Lessons from the Brazilian Massacre

Yesterday I watched the rerun of our spectacular Brazilian massacre and between the tears and pain at watching my team lose, I managed to glean some powerful lessons that I will forever carry in my heart. I watched on with horror as the team proceeded to lose one goal at a time until it got to the point when I couldn’t take it anymore. I was just a spectator sitting thousands of miles away in the comfort of my sitting room. How much more did those brave boys feel the pain of the loss?

At the end of the match, I watched with shock as one David Luiz and his teammate sank to their knees and prayed. They opened their mouths muttered a prayer and finishing crossed themselves and stood up. How? Now who does that? Who takes time to pray after a moment of great loss? In front of their now shocked fans who booed them, they took time to pray? I would give a lot to know what was in that prayer. Did they thank God for the loss or were they just grateful it was over? They did not look like they said the prayer most would say.. why me, Lord? I wondered if would have found the grace and strength to thank God if I was in their shoes. The lesson I drew from this echoes a popular quote, our prayer and praise mean the most when we give it in a time of great darkness and loss. I have been challenged to pray and thank God at all times. It is a lesson easily said but tough to put in practice, but I will try my best to emulate those brave boys who prayed after their greatest defeat. May my prayers of praise and thanksgiving always rise in victory and particularly in loss, pain and defeat. 

The second lesson I learnt was from their opponents. I learnt humility and grace in victory. I watched as the German players one by one walked over to their opponents and embraced them. They hugged them and they comforted them. They did not celebrate a victory they had earned, and instead opted to comfort the other team who they knew were devastated at the loss that had been handed to them. This again, challenged me to reflect on my own life. How often do we win and then spend the rest of the time gloating over those who we have defeated? Do we take time to think about their feelings and choose to downplay our own victory and share in our opponents pain?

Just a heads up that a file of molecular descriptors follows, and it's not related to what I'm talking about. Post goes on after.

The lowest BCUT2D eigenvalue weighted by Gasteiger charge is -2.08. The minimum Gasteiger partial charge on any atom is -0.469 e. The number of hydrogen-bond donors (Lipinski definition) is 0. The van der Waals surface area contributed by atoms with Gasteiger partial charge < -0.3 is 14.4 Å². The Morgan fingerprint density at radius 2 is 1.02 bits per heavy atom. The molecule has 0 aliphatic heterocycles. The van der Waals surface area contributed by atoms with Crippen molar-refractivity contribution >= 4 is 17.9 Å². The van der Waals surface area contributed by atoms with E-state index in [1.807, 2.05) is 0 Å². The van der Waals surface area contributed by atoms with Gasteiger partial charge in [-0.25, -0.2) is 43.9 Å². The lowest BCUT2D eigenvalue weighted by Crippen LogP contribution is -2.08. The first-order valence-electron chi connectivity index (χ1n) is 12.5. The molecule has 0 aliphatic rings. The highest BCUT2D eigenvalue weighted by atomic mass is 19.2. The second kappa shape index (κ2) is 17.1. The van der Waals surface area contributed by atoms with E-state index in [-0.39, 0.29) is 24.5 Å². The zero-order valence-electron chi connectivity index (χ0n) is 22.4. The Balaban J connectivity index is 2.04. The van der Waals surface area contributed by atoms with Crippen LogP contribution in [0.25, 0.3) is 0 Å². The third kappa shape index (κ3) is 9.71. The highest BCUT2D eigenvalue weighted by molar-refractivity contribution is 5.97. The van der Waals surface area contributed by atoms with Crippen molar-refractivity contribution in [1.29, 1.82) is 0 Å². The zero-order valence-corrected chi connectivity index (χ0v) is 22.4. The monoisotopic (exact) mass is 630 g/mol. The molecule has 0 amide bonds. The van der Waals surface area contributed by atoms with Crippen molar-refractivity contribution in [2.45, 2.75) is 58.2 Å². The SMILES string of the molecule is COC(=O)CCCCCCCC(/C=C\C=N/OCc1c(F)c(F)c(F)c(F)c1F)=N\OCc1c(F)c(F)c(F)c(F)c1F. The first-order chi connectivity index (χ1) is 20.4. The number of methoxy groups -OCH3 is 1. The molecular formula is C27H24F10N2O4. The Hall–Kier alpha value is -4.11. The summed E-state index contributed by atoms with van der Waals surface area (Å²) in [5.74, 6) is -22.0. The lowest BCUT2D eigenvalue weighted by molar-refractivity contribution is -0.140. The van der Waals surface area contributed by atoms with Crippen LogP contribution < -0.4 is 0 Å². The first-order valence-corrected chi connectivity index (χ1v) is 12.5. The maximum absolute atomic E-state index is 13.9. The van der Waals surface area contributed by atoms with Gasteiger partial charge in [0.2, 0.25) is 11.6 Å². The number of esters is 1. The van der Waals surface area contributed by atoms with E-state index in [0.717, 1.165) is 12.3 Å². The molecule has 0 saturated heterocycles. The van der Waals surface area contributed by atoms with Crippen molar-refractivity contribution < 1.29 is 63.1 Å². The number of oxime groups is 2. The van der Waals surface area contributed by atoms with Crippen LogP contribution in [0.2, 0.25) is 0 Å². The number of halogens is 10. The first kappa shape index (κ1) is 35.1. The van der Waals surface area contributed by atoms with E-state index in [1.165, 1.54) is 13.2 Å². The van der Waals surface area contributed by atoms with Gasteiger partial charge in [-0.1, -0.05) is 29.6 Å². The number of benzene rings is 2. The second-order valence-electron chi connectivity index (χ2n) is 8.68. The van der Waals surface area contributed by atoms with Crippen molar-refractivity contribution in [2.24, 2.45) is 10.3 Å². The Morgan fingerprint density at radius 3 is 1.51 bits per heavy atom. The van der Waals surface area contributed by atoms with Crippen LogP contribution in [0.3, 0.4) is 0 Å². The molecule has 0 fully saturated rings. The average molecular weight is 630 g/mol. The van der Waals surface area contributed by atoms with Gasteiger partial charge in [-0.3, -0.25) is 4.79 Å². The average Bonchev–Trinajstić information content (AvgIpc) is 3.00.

Contrast our typical Kenyan response. When the elections are called and life must go on, we have always as a nation spent the time abusing our opponents. We ensure that in the greatest possible way we humiliate and turn the sword to inflict the greatest pain and wound possible. We must remind them that they have lost and we have won. We must call out their losses and forget their positive input. We must flog the defeated, wounded and hurt. That great Ugandan President Yoweri Museveni has on two occassions in 2002 and in 2013, had to remind us that we need to give honour where honour is due. He has had to call out our bad manners when our leaders kept silent as we mocked, called the defeated names and generally behaved like spoilt brats. My prayer at this time is that God may always remind me that there is great victory in humility, and never is it required more than when we have won a victory that bring a painful loss to another. May our joy always come from embracing our opponents and allowing them dignity in defeat. Viva Germany for that.

The last lesson I take away with me is that defeat no matter how humiliating is but a step in our journey. Everyone will fail spectatularly at some point and probably win as spectacularly at another. No one embodied this as well as Luis Felipe Scolari. I watched the clip of the 2002 final played in Korea. Brazil met Germany in the final and they beat them in Korea. 2 -0. Brazilians were overjoyed. Who wouldn’t be? They were the World Champions. I carry about in my head the memory of Cafu’s smile when he lifted the cup high above his head as the confetti came streaming down. I remember the tears rolling down Ronaldo’s face as he won the Golden boot award for that edition. I remember Michael Ballack sitting down on the side of the field in tears. Scolari had led Brazil to their fifth World Cup title. He was the coach. Scolari was feted and celebrated as the coach who did it. Now he is condemned as the coach who has done it for other reasons. Fast forward 12 years and he exits the stage with the ignominious reputation of suffering the record breaking defeat Brazil have faced ever.

How fickle are the accolades of men! How fleeting is the adoration of men! Let me always learn to receive adoration with the knowledge that it too shall come to pass, and welcome condemnation knowing that it too shall come to end. Let us all remember to celebrate the good times and when the bad comes, let it not define you. Do not let your moment of defeat put you in the box and make you forget that you should treat the two impostors victory and defeat just the same. Celebrate your victory and do not let it overwhelm you. Acknowledge your defeat and do not let it define you. 

I finish with the words of desderata.

“You are a child of the universe, no less than the trees and the stars
You have a right to be here, and whether or not it is clear to you
No doubt, the universe is unfolding exactly as it should”

Our destiny lies in God’s hands and we can rest knowing that “Everything works together for good for those who love the Lord and are called according to His purpose”.

 

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